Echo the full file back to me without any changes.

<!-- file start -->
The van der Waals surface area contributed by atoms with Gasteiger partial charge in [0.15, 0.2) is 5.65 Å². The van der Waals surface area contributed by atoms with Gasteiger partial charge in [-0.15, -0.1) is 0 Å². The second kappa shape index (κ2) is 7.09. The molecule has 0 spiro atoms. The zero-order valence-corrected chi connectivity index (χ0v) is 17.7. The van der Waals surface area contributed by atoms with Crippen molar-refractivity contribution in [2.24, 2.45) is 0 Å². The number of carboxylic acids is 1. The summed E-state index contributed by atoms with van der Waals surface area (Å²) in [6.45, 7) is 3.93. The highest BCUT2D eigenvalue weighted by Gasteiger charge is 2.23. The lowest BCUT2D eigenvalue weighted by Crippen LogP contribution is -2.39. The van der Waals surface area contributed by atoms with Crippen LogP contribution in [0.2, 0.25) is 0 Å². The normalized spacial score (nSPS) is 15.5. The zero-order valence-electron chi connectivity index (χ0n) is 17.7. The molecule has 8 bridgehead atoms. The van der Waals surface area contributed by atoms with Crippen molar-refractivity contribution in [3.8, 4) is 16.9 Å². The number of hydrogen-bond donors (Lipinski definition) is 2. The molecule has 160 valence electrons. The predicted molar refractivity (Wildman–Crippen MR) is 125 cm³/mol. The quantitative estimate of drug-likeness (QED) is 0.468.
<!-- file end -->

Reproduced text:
The van der Waals surface area contributed by atoms with Gasteiger partial charge in [0.15, 0.2) is 5.65 Å². The van der Waals surface area contributed by atoms with Gasteiger partial charge in [-0.15, -0.1) is 0 Å². The second kappa shape index (κ2) is 7.09. The molecule has 0 spiro atoms. The zero-order valence-corrected chi connectivity index (χ0v) is 17.7. The van der Waals surface area contributed by atoms with Crippen molar-refractivity contribution in [2.24, 2.45) is 0 Å². The number of carboxylic acids is 1. The summed E-state index contributed by atoms with van der Waals surface area (Å²) in [6.45, 7) is 3.93. The highest BCUT2D eigenvalue weighted by Gasteiger charge is 2.23. The lowest BCUT2D eigenvalue weighted by Crippen LogP contribution is -2.39. The van der Waals surface area contributed by atoms with Crippen LogP contribution in [0.2, 0.25) is 0 Å². The normalized spacial score (nSPS) is 15.5. The zero-order valence-electron chi connectivity index (χ0n) is 17.7. The molecule has 8 bridgehead atoms. The van der Waals surface area contributed by atoms with Crippen molar-refractivity contribution in [3.8, 4) is 16.9 Å². The number of hydrogen-bond donors (Lipinski definition) is 2. The molecule has 160 valence electrons. The predicted molar refractivity (Wildman–Crippen MR) is 125 cm³/mol. The quantitative estimate of drug-likeness (QED) is 0.468.